However facepalm-worthy Google's accidental collection of sensitive data sent over WiFi networks may have been, the search giant is at least wasting no time in remedying the situation. At the request of the Irish Data Protection Authority, Google has already deleted the data it accumulated in Ireland, and the company appears set to dispose of the data it collected in the UK, as well.
Alex Stamos, a partner at a security consulting firm called iSEC Partners, confirmed the first part of this story. In a letter provided by Google, he wrote, "Before my arrival, Google staff had consolidated the wi-fi packet captures onto four hard drives. . . . Upon my acquisition of the drives from Google staff, I noted that the hard drives had been stored in a secure manner within a secure portion of the facility."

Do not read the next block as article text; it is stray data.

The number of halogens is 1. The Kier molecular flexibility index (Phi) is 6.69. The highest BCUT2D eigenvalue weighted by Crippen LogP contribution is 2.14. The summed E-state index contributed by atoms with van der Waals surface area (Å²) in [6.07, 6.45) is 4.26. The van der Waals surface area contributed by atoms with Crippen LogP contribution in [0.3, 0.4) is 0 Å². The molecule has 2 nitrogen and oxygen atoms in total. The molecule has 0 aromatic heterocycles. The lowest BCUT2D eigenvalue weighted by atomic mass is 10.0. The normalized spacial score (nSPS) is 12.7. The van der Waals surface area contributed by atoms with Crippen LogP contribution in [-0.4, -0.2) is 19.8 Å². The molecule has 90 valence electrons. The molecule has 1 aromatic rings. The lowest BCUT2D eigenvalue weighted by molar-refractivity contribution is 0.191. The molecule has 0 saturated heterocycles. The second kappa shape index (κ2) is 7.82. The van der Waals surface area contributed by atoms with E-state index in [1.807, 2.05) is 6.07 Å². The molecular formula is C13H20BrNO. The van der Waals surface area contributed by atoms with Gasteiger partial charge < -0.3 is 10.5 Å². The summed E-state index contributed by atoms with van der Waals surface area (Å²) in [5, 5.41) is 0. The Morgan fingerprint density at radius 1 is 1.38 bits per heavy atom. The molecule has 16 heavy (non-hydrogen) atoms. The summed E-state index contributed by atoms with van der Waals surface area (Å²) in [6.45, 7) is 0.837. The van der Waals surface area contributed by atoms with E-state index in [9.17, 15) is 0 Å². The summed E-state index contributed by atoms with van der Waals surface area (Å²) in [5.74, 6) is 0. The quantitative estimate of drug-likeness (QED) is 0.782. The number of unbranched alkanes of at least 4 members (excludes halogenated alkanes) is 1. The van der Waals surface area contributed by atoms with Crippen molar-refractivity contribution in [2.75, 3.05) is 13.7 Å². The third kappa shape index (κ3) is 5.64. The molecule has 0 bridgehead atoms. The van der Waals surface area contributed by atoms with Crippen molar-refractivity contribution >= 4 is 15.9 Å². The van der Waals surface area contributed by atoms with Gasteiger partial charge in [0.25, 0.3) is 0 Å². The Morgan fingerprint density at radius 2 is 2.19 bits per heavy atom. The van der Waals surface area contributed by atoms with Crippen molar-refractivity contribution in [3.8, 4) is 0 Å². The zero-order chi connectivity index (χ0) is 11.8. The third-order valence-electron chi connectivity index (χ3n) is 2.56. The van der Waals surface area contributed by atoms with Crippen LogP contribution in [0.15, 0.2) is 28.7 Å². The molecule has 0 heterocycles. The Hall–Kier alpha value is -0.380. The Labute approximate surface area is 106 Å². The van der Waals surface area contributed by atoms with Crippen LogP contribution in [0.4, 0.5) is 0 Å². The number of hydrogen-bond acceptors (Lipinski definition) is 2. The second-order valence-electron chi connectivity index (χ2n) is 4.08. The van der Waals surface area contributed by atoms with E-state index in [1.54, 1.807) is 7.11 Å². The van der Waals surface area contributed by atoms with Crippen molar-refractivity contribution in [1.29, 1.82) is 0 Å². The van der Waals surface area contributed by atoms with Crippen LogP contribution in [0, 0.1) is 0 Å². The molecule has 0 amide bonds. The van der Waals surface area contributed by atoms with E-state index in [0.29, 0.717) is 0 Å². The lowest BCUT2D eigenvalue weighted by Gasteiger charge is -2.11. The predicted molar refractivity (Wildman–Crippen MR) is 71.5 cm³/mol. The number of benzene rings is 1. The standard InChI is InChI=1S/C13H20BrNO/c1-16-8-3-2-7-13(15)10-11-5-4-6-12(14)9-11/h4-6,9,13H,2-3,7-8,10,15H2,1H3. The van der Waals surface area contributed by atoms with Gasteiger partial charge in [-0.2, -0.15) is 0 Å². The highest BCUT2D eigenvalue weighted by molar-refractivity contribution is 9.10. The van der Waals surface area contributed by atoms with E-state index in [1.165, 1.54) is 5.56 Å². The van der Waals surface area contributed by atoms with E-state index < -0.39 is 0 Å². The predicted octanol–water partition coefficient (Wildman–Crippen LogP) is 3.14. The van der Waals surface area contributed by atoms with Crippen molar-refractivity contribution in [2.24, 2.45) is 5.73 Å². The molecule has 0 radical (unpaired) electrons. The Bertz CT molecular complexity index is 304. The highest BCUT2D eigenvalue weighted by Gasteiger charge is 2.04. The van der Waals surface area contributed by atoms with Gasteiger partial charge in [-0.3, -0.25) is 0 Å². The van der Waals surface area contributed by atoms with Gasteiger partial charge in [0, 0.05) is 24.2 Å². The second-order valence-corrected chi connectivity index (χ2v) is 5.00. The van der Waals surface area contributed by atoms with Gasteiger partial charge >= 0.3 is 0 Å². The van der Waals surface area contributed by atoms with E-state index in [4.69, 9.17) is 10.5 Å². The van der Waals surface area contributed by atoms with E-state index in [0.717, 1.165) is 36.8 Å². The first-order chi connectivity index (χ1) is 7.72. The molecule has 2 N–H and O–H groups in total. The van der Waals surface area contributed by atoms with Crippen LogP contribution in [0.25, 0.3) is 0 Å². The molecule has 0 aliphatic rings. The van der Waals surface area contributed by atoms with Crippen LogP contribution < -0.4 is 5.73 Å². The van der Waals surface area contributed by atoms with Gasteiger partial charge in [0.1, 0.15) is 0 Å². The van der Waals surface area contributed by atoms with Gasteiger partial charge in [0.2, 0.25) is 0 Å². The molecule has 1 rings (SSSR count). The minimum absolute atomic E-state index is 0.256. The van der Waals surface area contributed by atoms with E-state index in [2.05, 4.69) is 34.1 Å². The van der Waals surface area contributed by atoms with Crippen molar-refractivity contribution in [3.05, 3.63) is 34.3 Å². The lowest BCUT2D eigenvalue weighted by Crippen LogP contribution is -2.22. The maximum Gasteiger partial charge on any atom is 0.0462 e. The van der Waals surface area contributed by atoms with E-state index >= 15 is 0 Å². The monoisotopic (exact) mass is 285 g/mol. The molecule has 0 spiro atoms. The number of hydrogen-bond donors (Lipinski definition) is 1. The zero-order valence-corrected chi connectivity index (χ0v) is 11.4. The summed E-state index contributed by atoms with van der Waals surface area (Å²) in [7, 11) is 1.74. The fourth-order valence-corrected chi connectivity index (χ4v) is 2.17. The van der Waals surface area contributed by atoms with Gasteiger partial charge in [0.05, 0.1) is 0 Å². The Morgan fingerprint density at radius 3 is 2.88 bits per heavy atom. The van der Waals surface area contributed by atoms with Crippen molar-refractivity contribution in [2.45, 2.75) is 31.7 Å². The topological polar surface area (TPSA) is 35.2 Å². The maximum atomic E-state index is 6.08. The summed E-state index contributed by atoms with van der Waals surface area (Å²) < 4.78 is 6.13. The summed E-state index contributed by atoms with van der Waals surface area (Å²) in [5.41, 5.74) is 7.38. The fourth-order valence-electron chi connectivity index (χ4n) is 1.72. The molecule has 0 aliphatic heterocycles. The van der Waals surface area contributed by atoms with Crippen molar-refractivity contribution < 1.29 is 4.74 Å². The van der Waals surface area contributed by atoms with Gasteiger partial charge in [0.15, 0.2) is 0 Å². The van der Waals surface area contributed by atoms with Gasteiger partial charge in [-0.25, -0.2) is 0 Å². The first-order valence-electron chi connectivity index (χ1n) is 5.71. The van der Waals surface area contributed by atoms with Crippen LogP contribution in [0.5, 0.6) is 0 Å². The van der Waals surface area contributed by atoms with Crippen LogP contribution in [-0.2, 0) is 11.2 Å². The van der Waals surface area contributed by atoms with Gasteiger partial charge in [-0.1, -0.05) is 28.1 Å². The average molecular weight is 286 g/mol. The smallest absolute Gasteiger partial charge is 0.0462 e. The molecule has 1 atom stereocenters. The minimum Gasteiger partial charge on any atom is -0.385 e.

Next, Stamos stated, "I created two new encrypted volumes on separate hard drives, and copied over all of the data with the exception of data that was identified as being captured within the Republic of Ireland. I then witnessed the physical destruction of the four original hard drives."
As for what's happening with regards to the UK dataset, Charles Arthur reported today that the UK Information Commissioner's Office has ordered Google to destroy it, and while that might sound severe, it's actually a good sign for the company. Consider that the Information Commissioner's Office might have tried to use the data as evidence in an investigation, or at least asked Google to let its people witness the process.
Of course, it's looking likely at this point that many independent privacy groups, along with German authorities and the FTC, will not be so quick to forgive Google's mistake.